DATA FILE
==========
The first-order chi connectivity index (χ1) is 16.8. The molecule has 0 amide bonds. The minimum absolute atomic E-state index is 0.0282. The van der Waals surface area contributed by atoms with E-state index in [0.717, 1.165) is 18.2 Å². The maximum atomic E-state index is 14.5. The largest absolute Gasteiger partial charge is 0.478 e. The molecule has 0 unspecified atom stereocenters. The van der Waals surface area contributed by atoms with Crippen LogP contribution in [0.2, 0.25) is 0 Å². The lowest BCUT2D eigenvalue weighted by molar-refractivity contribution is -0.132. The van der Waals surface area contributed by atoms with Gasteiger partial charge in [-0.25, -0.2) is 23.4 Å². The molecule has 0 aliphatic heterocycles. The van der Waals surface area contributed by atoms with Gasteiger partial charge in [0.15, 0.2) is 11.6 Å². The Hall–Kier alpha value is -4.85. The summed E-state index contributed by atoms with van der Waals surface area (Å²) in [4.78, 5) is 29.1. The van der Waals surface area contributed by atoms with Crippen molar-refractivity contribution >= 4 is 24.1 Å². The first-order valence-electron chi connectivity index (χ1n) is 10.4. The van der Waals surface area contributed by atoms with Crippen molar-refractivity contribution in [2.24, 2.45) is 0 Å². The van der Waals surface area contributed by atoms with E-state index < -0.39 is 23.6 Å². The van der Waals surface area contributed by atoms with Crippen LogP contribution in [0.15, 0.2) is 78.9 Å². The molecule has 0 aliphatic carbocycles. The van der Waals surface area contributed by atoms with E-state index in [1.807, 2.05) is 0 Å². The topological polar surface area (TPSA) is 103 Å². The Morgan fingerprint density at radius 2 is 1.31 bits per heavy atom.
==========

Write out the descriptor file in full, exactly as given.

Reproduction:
The first-order chi connectivity index (χ1) is 16.8. The molecule has 0 amide bonds. The minimum absolute atomic E-state index is 0.0282. The van der Waals surface area contributed by atoms with E-state index in [0.717, 1.165) is 18.2 Å². The maximum atomic E-state index is 14.5. The largest absolute Gasteiger partial charge is 0.478 e. The molecule has 0 unspecified atom stereocenters. The van der Waals surface area contributed by atoms with Crippen LogP contribution in [0.2, 0.25) is 0 Å². The lowest BCUT2D eigenvalue weighted by molar-refractivity contribution is -0.132. The van der Waals surface area contributed by atoms with Gasteiger partial charge in [-0.25, -0.2) is 23.4 Å². The molecule has 0 aliphatic heterocycles. The van der Waals surface area contributed by atoms with Gasteiger partial charge in [0.15, 0.2) is 11.6 Å². The Hall–Kier alpha value is -4.85. The summed E-state index contributed by atoms with van der Waals surface area (Å²) in [4.78, 5) is 29.1. The van der Waals surface area contributed by atoms with Crippen molar-refractivity contribution >= 4 is 24.1 Å². The first-order valence-electron chi connectivity index (χ1n) is 10.4. The van der Waals surface area contributed by atoms with Crippen molar-refractivity contribution in [2.24, 2.45) is 0 Å². The van der Waals surface area contributed by atoms with E-state index < -0.39 is 23.6 Å². The van der Waals surface area contributed by atoms with Crippen LogP contribution in [0.15, 0.2) is 78.9 Å². The molecule has 0 aliphatic carbocycles. The van der Waals surface area contributed by atoms with E-state index in [1.807, 2.05) is 0 Å². The topological polar surface area (TPSA) is 103 Å². The Morgan fingerprint density at radius 2 is 1.31 bits per heavy atom.